A typical play center can be stressful and overwhelming for a sensory child. A sensory gym, on the other hand, is designed specifically for children with sensory processing disorders, where they are taught to play in a risk-free, appealing environment. As a child gains functionality, the OT raises the challenges so they are “just right” for the child’s new level, and introduces new exercises (games!).
You, the parent, are happy with the developmental improvements you will see. Your child is happy because s/he just sees fun.
Would your child love to have fun in an environment where his or her typically developing peers often play, but it’s just too overwhelming? 
I saw a hole in what we as occupational therapists and as parents offer our sensory kids. Often, these children miss out on childhood experiences and environments which in fact could greatly benefit them, if they were to encounter them with guidance from an OT. Experiences in exciting environments which provide natural opportunities to master sensory equipment — indoor inflatable play spaces.
Exciting equipment, energizing environment
That’s why I developed JumpTherapy. The inflatables are challenging and the environment is friendly, stimulating, and greatly appealing to children who want to be able to do what they see their peers having fun doing. 
Jumpstart their skills
Our experienced occupational therapists work in small groups with a 1:2 adult to child ratio, combining therapy with play to address each child’s unique needs within the group setting. They help your children master sensory motor skills, especially balance, timing, stamina, core control coordination, body in space awareness, motor planning, and bilateral integration. And they are also heavily focused on social skills development. Therapists facilitate skills such as eye contact and language, impulse control, turn taking, frustration tolerance, team building and sportsmanship. These are all essential to achievement in academic and non-academic settings, and in all aspects of everyday life. 
An additional benefit to you is that sessions at a JumpTherapy-affiliated playspace are more practical, more functional, and less costly than many other therapies.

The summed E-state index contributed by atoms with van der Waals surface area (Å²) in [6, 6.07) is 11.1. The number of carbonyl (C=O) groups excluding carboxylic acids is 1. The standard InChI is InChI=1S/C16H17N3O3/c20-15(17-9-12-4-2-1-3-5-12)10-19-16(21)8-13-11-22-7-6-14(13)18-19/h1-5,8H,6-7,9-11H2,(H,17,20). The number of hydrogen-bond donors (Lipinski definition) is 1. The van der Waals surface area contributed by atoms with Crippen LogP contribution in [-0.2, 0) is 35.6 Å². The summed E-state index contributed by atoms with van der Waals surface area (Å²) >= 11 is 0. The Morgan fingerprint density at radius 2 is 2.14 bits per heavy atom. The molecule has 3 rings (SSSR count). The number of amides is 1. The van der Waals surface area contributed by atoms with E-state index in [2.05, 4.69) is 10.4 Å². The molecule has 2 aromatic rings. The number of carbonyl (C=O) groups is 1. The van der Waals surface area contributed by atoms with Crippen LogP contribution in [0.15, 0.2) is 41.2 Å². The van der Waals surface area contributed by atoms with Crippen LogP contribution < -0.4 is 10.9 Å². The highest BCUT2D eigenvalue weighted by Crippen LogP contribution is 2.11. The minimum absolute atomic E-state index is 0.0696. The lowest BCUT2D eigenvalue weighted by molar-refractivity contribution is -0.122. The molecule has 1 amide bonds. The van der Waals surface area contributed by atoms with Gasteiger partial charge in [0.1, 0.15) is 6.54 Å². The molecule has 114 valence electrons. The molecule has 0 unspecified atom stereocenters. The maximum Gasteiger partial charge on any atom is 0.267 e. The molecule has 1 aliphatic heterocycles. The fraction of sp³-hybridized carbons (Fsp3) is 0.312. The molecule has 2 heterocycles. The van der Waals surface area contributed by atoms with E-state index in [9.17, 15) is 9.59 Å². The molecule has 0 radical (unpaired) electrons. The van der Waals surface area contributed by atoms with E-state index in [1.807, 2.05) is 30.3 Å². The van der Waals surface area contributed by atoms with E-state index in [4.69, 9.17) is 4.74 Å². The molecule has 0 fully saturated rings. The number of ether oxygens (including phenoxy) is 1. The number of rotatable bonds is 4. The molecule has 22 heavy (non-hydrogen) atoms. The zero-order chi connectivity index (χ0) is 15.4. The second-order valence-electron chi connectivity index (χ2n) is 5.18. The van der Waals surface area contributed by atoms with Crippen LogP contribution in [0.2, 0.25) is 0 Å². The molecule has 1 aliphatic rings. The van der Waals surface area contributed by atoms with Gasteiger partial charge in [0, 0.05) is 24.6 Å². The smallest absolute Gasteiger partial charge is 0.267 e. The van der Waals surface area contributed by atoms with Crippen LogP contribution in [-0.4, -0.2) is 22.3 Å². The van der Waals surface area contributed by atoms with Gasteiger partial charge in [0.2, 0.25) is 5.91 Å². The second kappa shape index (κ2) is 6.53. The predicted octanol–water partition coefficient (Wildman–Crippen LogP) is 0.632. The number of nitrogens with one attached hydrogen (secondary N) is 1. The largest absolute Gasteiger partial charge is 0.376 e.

The bottom line: Like our tagline says, your children will have “so much fun, they won’t believe it’s therapy.”
Looking ahead:
Coming up next: an in-depth look at art therapy and how to blend it into your at-home life.
Are your kids on the move? Could they be more active? Please share your thoughts in the comments section below. Also, let me know there or via email what topics you would like to discuss or hear more about. 
Feel free to share or quote from this blog (with attribution, please, and if possible, a link), and to repost on social media.
I look forward to hearing from you!

All the best,

About Miriam:
Miriam Skydell MS, OTR/L is a pediatric OT with 30 years experience and a strong commitment to empowering every child and every family with the skills, confidence and emotional stability necessary for a meaningful, independent life. In addition to her Masters degree from NYU (1986) and membership in the AOTA (American Occupational Therapy Association), Miriam is a licensed Interactive Metronome®,  HWT (Handwriting Without Tears®), and TLP (The Listening Program®) provider.

Miriam performs preschool screenings, contracts experienced OTs, PTs and STs to schools, helped implement the HWT curriculum, and lectures extensively for parent and support groups and at teacher conferences for public and private schools throughout New Jersey. Through her private practice in Fair Lawn, Miriam Skydell and Associates, established in 1995, Miriam has helped countless children with a wide range of diagnoses improve functional living skills, manage the impact of sensory processing dysfunction, and meet their individual potentials.